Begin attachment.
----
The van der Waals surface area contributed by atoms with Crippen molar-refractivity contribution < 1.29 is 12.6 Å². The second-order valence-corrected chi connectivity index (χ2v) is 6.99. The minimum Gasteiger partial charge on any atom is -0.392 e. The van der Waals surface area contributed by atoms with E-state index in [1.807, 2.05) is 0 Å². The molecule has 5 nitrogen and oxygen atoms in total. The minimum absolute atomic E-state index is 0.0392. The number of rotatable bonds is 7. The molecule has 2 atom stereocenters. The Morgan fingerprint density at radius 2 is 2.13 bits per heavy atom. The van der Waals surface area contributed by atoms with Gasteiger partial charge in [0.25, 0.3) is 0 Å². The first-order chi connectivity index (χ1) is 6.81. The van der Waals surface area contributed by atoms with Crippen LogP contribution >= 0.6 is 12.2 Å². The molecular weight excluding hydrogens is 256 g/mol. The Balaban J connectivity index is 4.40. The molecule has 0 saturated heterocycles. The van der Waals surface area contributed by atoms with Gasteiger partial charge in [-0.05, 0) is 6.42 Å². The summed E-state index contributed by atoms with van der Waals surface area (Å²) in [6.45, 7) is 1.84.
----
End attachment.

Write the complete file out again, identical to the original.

The van der Waals surface area contributed by atoms with Crippen molar-refractivity contribution < 1.29 is 12.6 Å². The second-order valence-corrected chi connectivity index (χ2v) is 6.99. The minimum Gasteiger partial charge on any atom is -0.392 e. The van der Waals surface area contributed by atoms with E-state index in [1.807, 2.05) is 0 Å². The molecule has 5 nitrogen and oxygen atoms in total. The minimum absolute atomic E-state index is 0.0392. The number of rotatable bonds is 7. The molecule has 2 atom stereocenters. The Morgan fingerprint density at radius 2 is 2.13 bits per heavy atom. The van der Waals surface area contributed by atoms with Gasteiger partial charge in [0.25, 0.3) is 0 Å². The first-order chi connectivity index (χ1) is 6.81. The van der Waals surface area contributed by atoms with Crippen LogP contribution >= 0.6 is 12.2 Å². The molecular weight excluding hydrogens is 256 g/mol. The Balaban J connectivity index is 4.40. The molecule has 0 saturated heterocycles. The van der Waals surface area contributed by atoms with Gasteiger partial charge in [-0.05, 0) is 6.42 Å². The summed E-state index contributed by atoms with van der Waals surface area (Å²) in [6.45, 7) is 1.84.